The multi-year campaign to boost efficiency and productivity in the U.S. shale patch could be nearing its limits.
Output in the Permian basin is already starting to slowdown, largely due to pipeline constraints. However, there is also a series of other data points that suggests that shale drillers are bumping up against a ceiling in terms of productivity and efficiency.
New data from the EIA shows a rather startling slowdown in the amount of oil that the average rig can produce from a new well in the Permian. In September, the EIA expects new-well production per rig to fall by 10,000 barrels per day (bpd) in the Permian, compared to August levels. That means that when a company deploys a rig to drill a new well, that rig will produce a little less oil than it did compared to the average rig did a month earlier.
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New-well productivity has seesawed a bit over the years, spiking in 2016 when the industry scrapped inefficient rigs during the market downturn. Indeed, some of the recent decline in new-well productivity can be chalked up to the industry rushing to drill more. In this sense, it isn’t that the rigs are necessarily less productive, just that there are so many of them out there in the Permian, that the productivity figures fall because the denominator is larger.
But it’s also a reflection of the fact that drillers are being forced into less desirable locations with the field so crowded. Related: Oil Prices Jump As Saudis Cap Oil Supply
“We believe that the short-cycle nature of shale exploitation and the intensity of activity in the Permian means that production from Tier 1 geological locations (e.g., those with the best pay, the optimum pressure) is starting to move to Tier 2, which is unable to achieve the same rates of productivity,” Standard Chartered wrote in a note. “Off-take bottlenecks for both oil and associated gas have caused low localised prices (the discount for WTI at Midland versus Cushing was USD 15.50/bbl on 13 August), affecting company cash flows. Rising costs are also likely causing operators to choose less expensive and less productive completion techniques.”
One caveat to note is the rising backlog of drilled but uncompleted wells (DUCs), which could also help explain the drop in new-well productivity. The DUC list continues to rise, with the backlog in the Permian expected to have jumped by 167 wells in July compared to June, rising to a total of 3,470. There is little to no space left on the region’s pipelines, plus a growing number of bottlenecks are cropping up for other services like completion services, rigs, labor, sand, water, etc. That means that companies may drill a well but leave it uncompleted for the time being. As a result, the rig count reflects the drilling, but there is no actual oil production that shows up in the data, which may give off the appearance of low productivity.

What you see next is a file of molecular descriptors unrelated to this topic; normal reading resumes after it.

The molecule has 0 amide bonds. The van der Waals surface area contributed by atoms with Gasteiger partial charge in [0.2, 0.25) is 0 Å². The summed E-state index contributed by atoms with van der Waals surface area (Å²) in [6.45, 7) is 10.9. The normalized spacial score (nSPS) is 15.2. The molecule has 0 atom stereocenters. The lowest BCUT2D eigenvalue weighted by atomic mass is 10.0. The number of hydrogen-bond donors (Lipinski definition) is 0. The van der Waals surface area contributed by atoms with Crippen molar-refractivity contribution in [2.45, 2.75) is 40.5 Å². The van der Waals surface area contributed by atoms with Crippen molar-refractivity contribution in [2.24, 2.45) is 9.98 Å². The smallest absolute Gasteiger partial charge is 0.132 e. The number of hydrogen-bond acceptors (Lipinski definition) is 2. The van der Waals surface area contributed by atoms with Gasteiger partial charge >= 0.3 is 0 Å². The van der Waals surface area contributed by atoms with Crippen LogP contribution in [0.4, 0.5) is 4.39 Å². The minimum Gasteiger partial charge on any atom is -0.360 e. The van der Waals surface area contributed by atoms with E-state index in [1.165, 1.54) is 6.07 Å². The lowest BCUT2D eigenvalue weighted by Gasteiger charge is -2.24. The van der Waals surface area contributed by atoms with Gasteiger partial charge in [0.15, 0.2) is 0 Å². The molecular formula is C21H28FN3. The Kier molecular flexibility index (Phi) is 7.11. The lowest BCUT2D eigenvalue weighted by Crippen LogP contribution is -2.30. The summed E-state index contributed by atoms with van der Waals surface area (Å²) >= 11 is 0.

In absolute numbers, production is also growing, but growing much more slowly. The EIA expects output in the Permian to rise by 34,000 bpd from August to September, an increase that is half as large as the monthly increases that the basin routinely posted earlier this year.
Another drag on the basin is the fact that the legacy decline rate deepens with each passing month. Shale wells suffer from precipitous decline rates – around 80 percent of a well’s lifetime production occurs in the first two years. As a result, every month, thousands of existing wells in the basin lose output, which is collectively described as “legacy” decline. The number is larger in the Permian than in other places only because overall production is so much larger.
But there is a bit of treadmill aspect to drilling – you have to drill more to keep output flat. The sheer size of the Permian means that the drilling needs to continue at a high rate to maintain overall output. So, the unfolding slowdown in drilling, largely because of pipeline constraints, could threaten output levels. Related: LNG: China’s Biggest Weapon In The Trade War
In September, the Permian is set to lose an estimated 229,000 bpd to legacy decline. That 229,000-bpd figure is more than twice as large as the monthly declines seen as recently as two years ago, which means that the industry has to continue to bring huge volumes of new supply online to offset that figure. In September, the EIA expects shale drillers to add 263,000 bpd of new supply, which nets out to a 34,000-bpd increase for the basin.
“We have analysed the number of completions required in the Permian Basin to maintain flat output, effectively arresting legacy declines with new production,” Standard Chartered wrote in a note. “The number of Permian completions required just to keep output level is currently 415, 18 higher m/m, and 112 higher y/y.”
In other words, much of the industry’s frenzied effort these days is simply to keep production from falling. “The EIA put the number of completions in June at 434, i.e., 95% of completions were needed to combat declines, and net growth came from just 5% of completions,” Standard Chartered concluded.
The problem will become easier for the industry to overcome when new pipelines come online at the end of 2019, but until then, the challenges will remain formidable.
By Nick Cunningham of Oilprice.com
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